Inflammation is the body’s natural response to infection, injury or irritation. It involves immune cells, blood vessels and molecular messengers. The purpose of inflammation is to heal the body and protect it from harm. However, chronic inflammation can lead to serious health issues like heart disease, diabetes, arthritis and autoimmune disorders.
Many people try to reduce inflammation through diet by eating more anti-inflammatory foods. Green juice is one option that has become very popular. But can gulping down vegetables in liquid form really put out the fire of inflammation?
What is green juice?
Green juice is made by blending or juicing fresh greens and vegetables. Common ingredients include:
- Collard greens
- Swiss chard
Some green juices also contain superfoods like wheatgrass, spirulina or chlorella. The exact mix depends on the recipe. But the main idea is packing a lot of vegetables, especially leafy greens, into one concentrated and easy-to-consume drink.
How green juice could reduce inflammation
There are several ways green juice may help fight inflammation:
High antioxidant content
Many of the vegetables found in green juice are excellent sources of antioxidants. These include beta-carotene, vitamin C, vitamin E and manganese.
Antioxidants help neutralize free radicals, which are unstable molecules that can damage cells. Research shows diets high in antioxidants are associated with lower levels of inflammatory markers like C-reactive protein (CRP) and interleukin-6 (IL-6) (1).
In addition to antioxidants, green juice often contains many anti-inflammatory nutrients like (2):
- Vitamin K: Found in leafy greens like kale and spinach. May suppress pro-inflammatory cytokines.
- Magnesium: Found in spinach and Swiss chard. Deficiency is linked to higher CRP.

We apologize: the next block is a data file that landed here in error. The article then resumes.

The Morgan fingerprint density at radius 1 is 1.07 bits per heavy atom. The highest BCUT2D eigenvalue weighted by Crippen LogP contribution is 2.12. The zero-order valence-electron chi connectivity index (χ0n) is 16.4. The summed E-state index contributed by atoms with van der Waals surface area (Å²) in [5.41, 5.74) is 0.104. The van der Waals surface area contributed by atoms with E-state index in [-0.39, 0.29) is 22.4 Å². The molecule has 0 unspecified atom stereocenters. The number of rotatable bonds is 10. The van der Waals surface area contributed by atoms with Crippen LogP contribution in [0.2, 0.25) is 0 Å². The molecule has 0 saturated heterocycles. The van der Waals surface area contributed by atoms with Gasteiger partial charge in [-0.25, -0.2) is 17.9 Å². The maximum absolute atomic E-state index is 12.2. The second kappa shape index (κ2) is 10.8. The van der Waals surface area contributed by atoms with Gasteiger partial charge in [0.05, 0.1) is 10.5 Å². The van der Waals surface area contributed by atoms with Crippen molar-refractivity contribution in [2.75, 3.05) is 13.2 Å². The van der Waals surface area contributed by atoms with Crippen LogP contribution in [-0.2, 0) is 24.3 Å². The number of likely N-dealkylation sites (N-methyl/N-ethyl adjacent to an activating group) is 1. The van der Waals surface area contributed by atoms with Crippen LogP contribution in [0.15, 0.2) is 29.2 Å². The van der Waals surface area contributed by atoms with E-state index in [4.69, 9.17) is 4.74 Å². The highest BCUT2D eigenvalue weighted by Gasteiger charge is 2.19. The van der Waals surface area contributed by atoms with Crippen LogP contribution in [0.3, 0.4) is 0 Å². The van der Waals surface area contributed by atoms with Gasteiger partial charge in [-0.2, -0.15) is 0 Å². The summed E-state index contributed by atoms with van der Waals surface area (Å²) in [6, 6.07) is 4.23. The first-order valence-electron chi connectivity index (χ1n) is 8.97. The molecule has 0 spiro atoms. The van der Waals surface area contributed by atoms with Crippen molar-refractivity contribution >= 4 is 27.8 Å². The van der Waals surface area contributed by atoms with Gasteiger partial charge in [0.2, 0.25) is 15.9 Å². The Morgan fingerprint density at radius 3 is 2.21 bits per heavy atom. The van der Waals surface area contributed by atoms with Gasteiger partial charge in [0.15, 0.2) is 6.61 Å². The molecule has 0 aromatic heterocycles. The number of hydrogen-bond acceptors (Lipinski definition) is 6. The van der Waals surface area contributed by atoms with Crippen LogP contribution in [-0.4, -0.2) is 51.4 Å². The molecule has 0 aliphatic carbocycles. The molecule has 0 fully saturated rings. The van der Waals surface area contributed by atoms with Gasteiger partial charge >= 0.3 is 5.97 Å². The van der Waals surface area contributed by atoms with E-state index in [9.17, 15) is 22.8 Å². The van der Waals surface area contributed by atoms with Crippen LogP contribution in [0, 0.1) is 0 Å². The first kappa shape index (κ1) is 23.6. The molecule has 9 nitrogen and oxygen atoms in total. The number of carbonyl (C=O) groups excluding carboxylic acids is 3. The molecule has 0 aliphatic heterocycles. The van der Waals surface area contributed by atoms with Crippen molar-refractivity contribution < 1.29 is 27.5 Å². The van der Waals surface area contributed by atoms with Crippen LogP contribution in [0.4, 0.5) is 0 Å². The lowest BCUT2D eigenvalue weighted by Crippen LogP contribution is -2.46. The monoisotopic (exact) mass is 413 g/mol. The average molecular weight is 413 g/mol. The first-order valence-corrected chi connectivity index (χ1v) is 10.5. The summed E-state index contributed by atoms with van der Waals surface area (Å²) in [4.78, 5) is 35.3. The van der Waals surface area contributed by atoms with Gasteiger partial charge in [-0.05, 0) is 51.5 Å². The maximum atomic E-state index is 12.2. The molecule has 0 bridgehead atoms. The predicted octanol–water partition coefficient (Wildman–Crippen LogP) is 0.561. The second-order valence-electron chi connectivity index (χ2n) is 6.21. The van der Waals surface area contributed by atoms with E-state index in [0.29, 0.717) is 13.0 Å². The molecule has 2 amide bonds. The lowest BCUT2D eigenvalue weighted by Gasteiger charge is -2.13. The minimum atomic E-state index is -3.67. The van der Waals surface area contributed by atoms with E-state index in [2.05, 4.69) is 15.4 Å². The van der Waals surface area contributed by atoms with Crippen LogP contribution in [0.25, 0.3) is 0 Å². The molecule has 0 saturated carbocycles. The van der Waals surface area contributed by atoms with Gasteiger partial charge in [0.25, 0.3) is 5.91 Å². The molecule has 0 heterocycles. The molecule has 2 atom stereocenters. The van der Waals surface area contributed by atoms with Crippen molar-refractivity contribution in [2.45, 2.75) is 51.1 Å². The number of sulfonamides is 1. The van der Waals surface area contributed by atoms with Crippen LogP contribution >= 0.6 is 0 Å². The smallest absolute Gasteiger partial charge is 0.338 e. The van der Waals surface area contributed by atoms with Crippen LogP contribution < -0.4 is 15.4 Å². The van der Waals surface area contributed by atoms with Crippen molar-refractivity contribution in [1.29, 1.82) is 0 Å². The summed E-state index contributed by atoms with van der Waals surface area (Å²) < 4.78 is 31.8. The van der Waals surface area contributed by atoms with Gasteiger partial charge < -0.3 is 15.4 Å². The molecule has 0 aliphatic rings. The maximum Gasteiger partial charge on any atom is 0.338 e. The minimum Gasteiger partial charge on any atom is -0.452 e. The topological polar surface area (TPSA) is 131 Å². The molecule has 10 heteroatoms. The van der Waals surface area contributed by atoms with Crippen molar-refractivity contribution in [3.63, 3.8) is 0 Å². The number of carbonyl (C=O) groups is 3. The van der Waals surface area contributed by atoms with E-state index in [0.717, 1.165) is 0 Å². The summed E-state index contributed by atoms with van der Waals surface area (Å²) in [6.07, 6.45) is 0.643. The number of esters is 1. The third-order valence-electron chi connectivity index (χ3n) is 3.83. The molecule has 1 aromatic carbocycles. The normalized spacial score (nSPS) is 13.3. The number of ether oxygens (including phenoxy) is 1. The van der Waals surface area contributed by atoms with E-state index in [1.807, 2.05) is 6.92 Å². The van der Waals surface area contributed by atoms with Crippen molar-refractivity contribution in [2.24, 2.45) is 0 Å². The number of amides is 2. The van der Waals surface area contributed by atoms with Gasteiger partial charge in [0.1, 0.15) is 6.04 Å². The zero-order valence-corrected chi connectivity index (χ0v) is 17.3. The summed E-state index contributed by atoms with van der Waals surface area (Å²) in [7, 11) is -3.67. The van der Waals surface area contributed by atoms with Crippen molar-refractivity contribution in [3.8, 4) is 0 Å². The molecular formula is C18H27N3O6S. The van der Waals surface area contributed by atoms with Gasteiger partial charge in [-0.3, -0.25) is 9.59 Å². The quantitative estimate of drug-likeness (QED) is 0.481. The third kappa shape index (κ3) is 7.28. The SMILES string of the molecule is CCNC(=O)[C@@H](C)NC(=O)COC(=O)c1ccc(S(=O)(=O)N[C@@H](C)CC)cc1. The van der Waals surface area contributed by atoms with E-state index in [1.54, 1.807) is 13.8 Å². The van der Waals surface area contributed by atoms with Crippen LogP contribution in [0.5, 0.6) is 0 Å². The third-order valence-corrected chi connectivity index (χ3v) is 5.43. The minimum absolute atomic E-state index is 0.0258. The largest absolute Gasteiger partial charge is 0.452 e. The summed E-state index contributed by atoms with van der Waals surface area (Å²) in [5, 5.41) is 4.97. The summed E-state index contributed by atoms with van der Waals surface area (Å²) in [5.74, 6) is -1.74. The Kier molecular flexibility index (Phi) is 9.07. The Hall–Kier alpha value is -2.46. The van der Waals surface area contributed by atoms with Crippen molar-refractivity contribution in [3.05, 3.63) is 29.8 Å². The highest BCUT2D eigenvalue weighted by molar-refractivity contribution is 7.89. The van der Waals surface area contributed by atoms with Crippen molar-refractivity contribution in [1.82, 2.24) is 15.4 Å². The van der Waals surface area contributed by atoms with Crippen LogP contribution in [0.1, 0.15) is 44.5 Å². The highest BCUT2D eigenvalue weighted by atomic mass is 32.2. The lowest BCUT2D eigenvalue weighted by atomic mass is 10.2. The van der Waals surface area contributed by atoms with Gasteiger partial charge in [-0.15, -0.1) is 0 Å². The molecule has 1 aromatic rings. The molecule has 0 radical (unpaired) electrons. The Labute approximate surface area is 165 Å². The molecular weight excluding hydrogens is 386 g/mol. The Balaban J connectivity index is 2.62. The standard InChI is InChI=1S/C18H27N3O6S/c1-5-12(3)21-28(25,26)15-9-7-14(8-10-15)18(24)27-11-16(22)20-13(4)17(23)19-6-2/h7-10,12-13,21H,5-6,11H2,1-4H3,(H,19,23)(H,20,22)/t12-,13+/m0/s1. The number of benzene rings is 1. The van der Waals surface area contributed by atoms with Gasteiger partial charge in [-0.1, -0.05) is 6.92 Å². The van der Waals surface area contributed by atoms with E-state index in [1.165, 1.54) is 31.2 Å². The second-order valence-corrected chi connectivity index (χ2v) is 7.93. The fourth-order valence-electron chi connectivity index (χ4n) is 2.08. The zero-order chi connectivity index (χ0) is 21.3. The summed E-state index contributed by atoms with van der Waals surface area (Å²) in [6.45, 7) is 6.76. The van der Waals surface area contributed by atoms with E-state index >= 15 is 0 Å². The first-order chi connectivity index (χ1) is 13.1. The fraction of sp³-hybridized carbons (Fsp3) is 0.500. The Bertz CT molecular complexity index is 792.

- Folate: Found in parsley and collard greens. Helps lower homocysteine, high levels of which are tied to inflammation.
- Vitamin C: Found in many vegetables. Lowers CRP and helps recycle antioxidants.
- Flavonoids: Found in celery. Reduce inflammatory compounds like nitric oxide.
Increased vegetable intake
Green juice provides an easy way to get more vegetables in your diet. Many studies show that eating more veggies reduces inflammation (3).
One study gave overweight people increased fruits and vegetables. CRP decreased by over 15% compared to those who didn’t change their diet (4).
The fiber and polyphenols naturally found in plants appear particularly beneficial for lowering inflammatory markers (5).
Some green juices also contain probiotic-rich ingredients like apple cider vinegar, sauerkraut juice or kimchi.
Probiotics provide healthy bacteria to your gut. Imbalances in gut bacteria are linked to inflammation and disease (6).
In one study, people who drank probiotic milk for 5 weeks had lower CRP than those who drank plain milk (7).
Green juice is rich in chlorophyll from dark leafy greens. Chlorophyll gives plants their green color. It’s also thought to alkalize the body and balance inflammatory pH levels.
However, more research is needed as evidence on chlorophyll and inflammation is limited.
Potential drawbacks of green juice
Despite the potential anti-inflammatory benefits, there are some drawbacks to green juicing:
Lower fiber content
Blending concentrates the nutrients of vegetables into an easy-to-consume drink. But this process also removes the fiber.